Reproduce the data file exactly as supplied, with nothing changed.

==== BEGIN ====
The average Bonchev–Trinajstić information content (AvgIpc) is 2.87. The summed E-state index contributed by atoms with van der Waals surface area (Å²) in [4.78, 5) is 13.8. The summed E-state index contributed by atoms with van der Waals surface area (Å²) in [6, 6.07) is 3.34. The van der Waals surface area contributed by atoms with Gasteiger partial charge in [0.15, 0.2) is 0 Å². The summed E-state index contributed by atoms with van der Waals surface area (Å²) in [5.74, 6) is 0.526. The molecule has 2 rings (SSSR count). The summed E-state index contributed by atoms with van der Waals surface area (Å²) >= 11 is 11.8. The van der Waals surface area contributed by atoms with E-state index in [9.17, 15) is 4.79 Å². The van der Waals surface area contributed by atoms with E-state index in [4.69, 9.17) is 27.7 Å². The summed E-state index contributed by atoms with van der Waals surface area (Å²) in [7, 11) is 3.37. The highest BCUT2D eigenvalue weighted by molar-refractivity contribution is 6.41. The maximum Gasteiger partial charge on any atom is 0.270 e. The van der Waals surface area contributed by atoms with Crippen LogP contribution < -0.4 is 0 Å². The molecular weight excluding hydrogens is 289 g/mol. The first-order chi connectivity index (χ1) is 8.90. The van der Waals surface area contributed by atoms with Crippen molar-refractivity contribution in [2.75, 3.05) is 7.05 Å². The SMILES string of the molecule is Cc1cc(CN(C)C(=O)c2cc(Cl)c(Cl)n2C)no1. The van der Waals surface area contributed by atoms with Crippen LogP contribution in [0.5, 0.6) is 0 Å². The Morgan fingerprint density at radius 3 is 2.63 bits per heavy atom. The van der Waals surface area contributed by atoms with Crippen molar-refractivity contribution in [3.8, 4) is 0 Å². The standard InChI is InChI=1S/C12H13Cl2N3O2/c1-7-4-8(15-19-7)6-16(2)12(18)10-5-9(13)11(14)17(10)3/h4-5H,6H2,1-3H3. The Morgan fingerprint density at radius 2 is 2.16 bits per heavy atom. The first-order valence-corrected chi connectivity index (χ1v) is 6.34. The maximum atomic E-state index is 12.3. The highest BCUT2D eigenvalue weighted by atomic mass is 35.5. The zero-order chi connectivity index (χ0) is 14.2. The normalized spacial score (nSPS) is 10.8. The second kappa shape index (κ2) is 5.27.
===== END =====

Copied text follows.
The average Bonchev–Trinajstić information content (AvgIpc) is 2.87. The summed E-state index contributed by atoms with van der Waals surface area (Å²) in [4.78, 5) is 13.8. The summed E-state index contributed by atoms with van der Waals surface area (Å²) in [6, 6.07) is 3.34. The van der Waals surface area contributed by atoms with Gasteiger partial charge in [0.15, 0.2) is 0 Å². The summed E-state index contributed by atoms with van der Waals surface area (Å²) in [5.74, 6) is 0.526. The molecule has 2 rings (SSSR count). The summed E-state index contributed by atoms with van der Waals surface area (Å²) >= 11 is 11.8. The van der Waals surface area contributed by atoms with E-state index in [9.17, 15) is 4.79 Å². The van der Waals surface area contributed by atoms with E-state index in [4.69, 9.17) is 27.7 Å². The summed E-state index contributed by atoms with van der Waals surface area (Å²) in [7, 11) is 3.37. The highest BCUT2D eigenvalue weighted by molar-refractivity contribution is 6.41. The maximum Gasteiger partial charge on any atom is 0.270 e. The van der Waals surface area contributed by atoms with Crippen LogP contribution < -0.4 is 0 Å². The molecular weight excluding hydrogens is 289 g/mol. The first-order chi connectivity index (χ1) is 8.90. The van der Waals surface area contributed by atoms with Crippen molar-refractivity contribution in [2.75, 3.05) is 7.05 Å². The SMILES string of the molecule is Cc1cc(CN(C)C(=O)c2cc(Cl)c(Cl)n2C)no1. The van der Waals surface area contributed by atoms with Crippen LogP contribution in [0.5, 0.6) is 0 Å². The Morgan fingerprint density at radius 3 is 2.63 bits per heavy atom. The van der Waals surface area contributed by atoms with Crippen molar-refractivity contribution in [3.8, 4) is 0 Å². The standard InChI is InChI=1S/C12H13Cl2N3O2/c1-7-4-8(15-19-7)6-16(2)12(18)10-5-9(13)11(14)17(10)3/h4-5H,6H2,1-3H3. The Morgan fingerprint density at radius 2 is 2.16 bits per heavy atom. The first-order valence-corrected chi connectivity index (χ1v) is 6.34. The maximum atomic E-state index is 12.3. The highest BCUT2D eigenvalue weighted by atomic mass is 35.5. The zero-order chi connectivity index (χ0) is 14.2. The normalized spacial score (nSPS) is 10.8. The second kappa shape index (κ2) is 5.27.